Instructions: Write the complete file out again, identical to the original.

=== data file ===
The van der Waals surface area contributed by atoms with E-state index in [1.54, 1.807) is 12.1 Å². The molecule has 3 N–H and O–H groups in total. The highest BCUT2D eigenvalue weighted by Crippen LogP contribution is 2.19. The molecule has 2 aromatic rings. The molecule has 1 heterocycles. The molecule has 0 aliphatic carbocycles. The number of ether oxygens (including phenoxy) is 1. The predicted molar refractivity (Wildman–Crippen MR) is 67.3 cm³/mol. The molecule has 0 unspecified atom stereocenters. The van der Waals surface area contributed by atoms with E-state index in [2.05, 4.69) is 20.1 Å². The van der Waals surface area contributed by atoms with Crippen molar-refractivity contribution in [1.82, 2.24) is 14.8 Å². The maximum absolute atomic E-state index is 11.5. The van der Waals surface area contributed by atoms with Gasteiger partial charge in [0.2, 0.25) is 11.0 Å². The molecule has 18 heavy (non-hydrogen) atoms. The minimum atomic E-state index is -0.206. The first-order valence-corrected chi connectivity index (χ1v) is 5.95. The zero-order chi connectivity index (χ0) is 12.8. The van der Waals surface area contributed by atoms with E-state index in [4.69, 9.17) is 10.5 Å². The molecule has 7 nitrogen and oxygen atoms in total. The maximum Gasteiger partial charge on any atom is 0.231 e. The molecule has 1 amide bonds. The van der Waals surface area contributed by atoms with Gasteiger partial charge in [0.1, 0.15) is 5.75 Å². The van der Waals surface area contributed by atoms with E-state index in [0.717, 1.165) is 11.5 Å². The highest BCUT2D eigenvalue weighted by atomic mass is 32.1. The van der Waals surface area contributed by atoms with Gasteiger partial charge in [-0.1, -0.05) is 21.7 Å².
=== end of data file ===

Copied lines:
The van der Waals surface area contributed by atoms with E-state index in [1.54, 1.807) is 12.1 Å². The molecule has 3 N–H and O–H groups in total. The highest BCUT2D eigenvalue weighted by Crippen LogP contribution is 2.19. The molecule has 2 aromatic rings. The molecule has 1 heterocycles. The molecule has 0 aliphatic carbocycles. The number of ether oxygens (including phenoxy) is 1. The predicted molar refractivity (Wildman–Crippen MR) is 67.3 cm³/mol. The molecule has 0 unspecified atom stereocenters. The van der Waals surface area contributed by atoms with E-state index in [2.05, 4.69) is 20.1 Å². The van der Waals surface area contributed by atoms with Crippen molar-refractivity contribution in [1.82, 2.24) is 14.8 Å². The maximum absolute atomic E-state index is 11.5. The van der Waals surface area contributed by atoms with Gasteiger partial charge in [0.2, 0.25) is 11.0 Å². The molecule has 18 heavy (non-hydrogen) atoms. The minimum atomic E-state index is -0.206. The first-order valence-corrected chi connectivity index (χ1v) is 5.95. The zero-order chi connectivity index (χ0) is 12.8. The van der Waals surface area contributed by atoms with E-state index in [4.69, 9.17) is 10.5 Å². The molecule has 7 nitrogen and oxygen atoms in total. The maximum Gasteiger partial charge on any atom is 0.231 e. The molecule has 1 amide bonds. The van der Waals surface area contributed by atoms with Gasteiger partial charge in [0.1, 0.15) is 5.75 Å². The van der Waals surface area contributed by atoms with E-state index in [0.717, 1.165) is 11.5 Å². The highest BCUT2D eigenvalue weighted by atomic mass is 32.1. The van der Waals surface area contributed by atoms with Gasteiger partial charge in [-0.1, -0.05) is 21.7 Å².